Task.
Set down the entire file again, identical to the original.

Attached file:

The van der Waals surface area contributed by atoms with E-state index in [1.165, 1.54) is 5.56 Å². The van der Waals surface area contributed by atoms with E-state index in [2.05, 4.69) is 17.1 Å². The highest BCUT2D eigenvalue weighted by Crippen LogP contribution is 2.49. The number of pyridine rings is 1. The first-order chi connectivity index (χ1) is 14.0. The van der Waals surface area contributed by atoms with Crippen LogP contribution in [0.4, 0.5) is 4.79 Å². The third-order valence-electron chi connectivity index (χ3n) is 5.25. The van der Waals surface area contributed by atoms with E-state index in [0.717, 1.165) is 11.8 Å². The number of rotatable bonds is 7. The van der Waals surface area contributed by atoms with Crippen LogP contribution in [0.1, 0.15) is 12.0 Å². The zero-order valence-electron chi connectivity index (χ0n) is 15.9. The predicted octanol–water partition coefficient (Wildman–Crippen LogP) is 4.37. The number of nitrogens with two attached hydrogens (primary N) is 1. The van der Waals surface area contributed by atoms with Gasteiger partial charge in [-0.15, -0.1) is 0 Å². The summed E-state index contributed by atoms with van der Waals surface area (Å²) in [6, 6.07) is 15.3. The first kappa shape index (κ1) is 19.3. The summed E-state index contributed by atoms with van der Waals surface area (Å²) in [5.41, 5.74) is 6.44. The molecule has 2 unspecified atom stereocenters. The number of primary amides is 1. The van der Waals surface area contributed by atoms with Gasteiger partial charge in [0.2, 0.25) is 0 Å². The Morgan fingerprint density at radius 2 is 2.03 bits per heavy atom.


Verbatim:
The van der Waals surface area contributed by atoms with E-state index in [1.165, 1.54) is 5.56 Å². The van der Waals surface area contributed by atoms with E-state index in [2.05, 4.69) is 17.1 Å². The highest BCUT2D eigenvalue weighted by Crippen LogP contribution is 2.49. The number of pyridine rings is 1. The first-order chi connectivity index (χ1) is 14.0. The van der Waals surface area contributed by atoms with Crippen LogP contribution in [0.4, 0.5) is 4.79 Å². The third-order valence-electron chi connectivity index (χ3n) is 5.25. The van der Waals surface area contributed by atoms with E-state index in [0.717, 1.165) is 11.8 Å². The number of rotatable bonds is 7. The van der Waals surface area contributed by atoms with Crippen LogP contribution in [0.1, 0.15) is 12.0 Å². The zero-order valence-electron chi connectivity index (χ0n) is 15.9. The predicted octanol–water partition coefficient (Wildman–Crippen LogP) is 4.37. The number of nitrogens with two attached hydrogens (primary N) is 1. The van der Waals surface area contributed by atoms with Gasteiger partial charge in [-0.15, -0.1) is 0 Å². The summed E-state index contributed by atoms with van der Waals surface area (Å²) in [6, 6.07) is 15.3. The first kappa shape index (κ1) is 19.3. The summed E-state index contributed by atoms with van der Waals surface area (Å²) in [5.41, 5.74) is 6.44. The molecule has 2 unspecified atom stereocenters. The number of primary amides is 1. The van der Waals surface area contributed by atoms with Gasteiger partial charge in [0.2, 0.25) is 0 Å². The Morgan fingerprint density at radius 2 is 2.03 bits per heavy atom.